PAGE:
|Birth: ||May 24, 1913|
|Death: ||Apr. 8, 1995|
DOWN MEMORY LANE by Nancy Hartman Smith
As age creeps up and time begins to slip by so fast, we tend to sit back and reflect on the growing-up period in our lives and the changes that have been made; some of it brings fond memories, some brings tears to our eyes and some brings recollections to our minds that we thought were forgotten while all the time we are learning what life is all about. We are given a sense of belonging, of being loved and cared for, or as someone has aptly put it, we have "Roots. " I have heard that the mind is like a computer - everything you see or hear is recorded and can be brought back to your mind at some time. sometimes we can remember incidents that happened many years ago , but we can't seem to remember what happened just yesterday.
The first incident that comes to my mind happened when I was about four years of age. I remember standing on a big bridge over the Verdigris River and calling out for "mamma". I could hear voices drifting down the river bend to me, calling out "giddap" or "whoa" to a team of horses. Listening quietly, I knew it was the voices of my Mom and Dad as they worked in a cornfield close to the river but at some distance from me. Voices seemed to drift for a long way as everything was so quiet. I had been left in the care of my sister, Maggie, twelve years my senior, who was doing the housework unnoticed; and upon discovering me gone, Maggie searched the house with no results - she became frantic and ran out in the front of the blacksmith shop (we lived in the house part behind) - searching for me. As she looked down the street, she saw a friend, George Demler, coming back to town with me in his arms. He explained, he had seen me go by his place; and knowing I was too small to be alone, followed me the half mile west of town, careful not to scare me. He persuaded me to let him bring me home. Needless to say, this was a relief to Maggie, knowing what could have happened and the consequences awaiting her, had I been lost.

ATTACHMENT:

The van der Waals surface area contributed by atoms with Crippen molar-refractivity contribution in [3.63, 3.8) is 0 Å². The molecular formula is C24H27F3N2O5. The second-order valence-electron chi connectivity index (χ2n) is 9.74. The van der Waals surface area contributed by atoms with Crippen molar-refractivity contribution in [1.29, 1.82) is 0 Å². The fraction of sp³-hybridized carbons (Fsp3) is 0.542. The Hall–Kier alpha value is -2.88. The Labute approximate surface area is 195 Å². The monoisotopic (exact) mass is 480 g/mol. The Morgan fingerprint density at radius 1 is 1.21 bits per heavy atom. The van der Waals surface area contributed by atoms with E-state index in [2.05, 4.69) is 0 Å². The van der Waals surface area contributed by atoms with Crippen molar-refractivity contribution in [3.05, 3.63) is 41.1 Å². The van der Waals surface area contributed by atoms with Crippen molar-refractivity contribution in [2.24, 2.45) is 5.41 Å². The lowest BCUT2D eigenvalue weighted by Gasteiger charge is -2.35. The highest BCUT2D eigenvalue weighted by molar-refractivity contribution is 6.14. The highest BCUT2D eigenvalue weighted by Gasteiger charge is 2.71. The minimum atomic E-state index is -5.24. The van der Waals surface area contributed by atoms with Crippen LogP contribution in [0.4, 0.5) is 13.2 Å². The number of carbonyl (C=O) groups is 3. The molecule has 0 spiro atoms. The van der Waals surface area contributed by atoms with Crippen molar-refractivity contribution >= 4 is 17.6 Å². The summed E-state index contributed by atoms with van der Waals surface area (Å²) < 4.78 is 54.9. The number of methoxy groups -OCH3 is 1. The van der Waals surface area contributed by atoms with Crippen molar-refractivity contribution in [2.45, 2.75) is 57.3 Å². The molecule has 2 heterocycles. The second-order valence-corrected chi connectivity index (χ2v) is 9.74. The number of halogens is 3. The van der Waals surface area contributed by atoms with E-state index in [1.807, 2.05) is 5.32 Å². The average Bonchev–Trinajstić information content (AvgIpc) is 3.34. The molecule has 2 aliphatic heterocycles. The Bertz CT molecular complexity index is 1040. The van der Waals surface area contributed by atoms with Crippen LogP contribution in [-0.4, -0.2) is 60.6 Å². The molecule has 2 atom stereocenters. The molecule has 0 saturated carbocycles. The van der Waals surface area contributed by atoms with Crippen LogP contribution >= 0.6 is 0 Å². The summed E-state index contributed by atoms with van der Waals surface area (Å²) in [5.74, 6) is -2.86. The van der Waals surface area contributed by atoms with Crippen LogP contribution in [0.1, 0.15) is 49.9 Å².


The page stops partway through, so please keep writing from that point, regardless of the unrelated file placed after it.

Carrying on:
We lived in the small town of Hilltop, Kansas, where everyone knew each other, their habits, and was interested in helping each other . Our town was nestled below the winding hills from which it had received its name. Ours was a large family, five daughters and two sons, one son had died of diphtheria in Oklahoma as a child of eight years, whose name was Charles William. Laura, the oldest daughter was married and living in Indiana; Amanda, the second daughter was working at a hotel in Gridley, Kansas, the town we had moved from on coming here. Jacob was working for a farmer named T. Winzeler just out of town. Emma, Maggie, John and I were still at home. My father was the town's blacksmith, a jeweler, and also a farmer on the side. Years before, my father had been kicked by a horse he was "shoeing", and his back was injured, so my Mom was always at his side when he worked in the fields helping him, as also were the children who were old enough to work. Our town boasted a General Merchandise store selling hardware, household items, materials and foods (later a post office was added to the back part of the store); a railroad station where passenger trains stopped; and a stockyard where cattle were loaded onto the stock cars; a lumberyard; a meat market which didn't last long; a town hall with a cafe on the ground floor and where Sunday School and religious services were held on the second floor; public scales ; and an Ice house. Later, a garage was built - also a large hotel . Family homes nestled on both sides of the one main street; and of course, many famers dotted the country side close to town.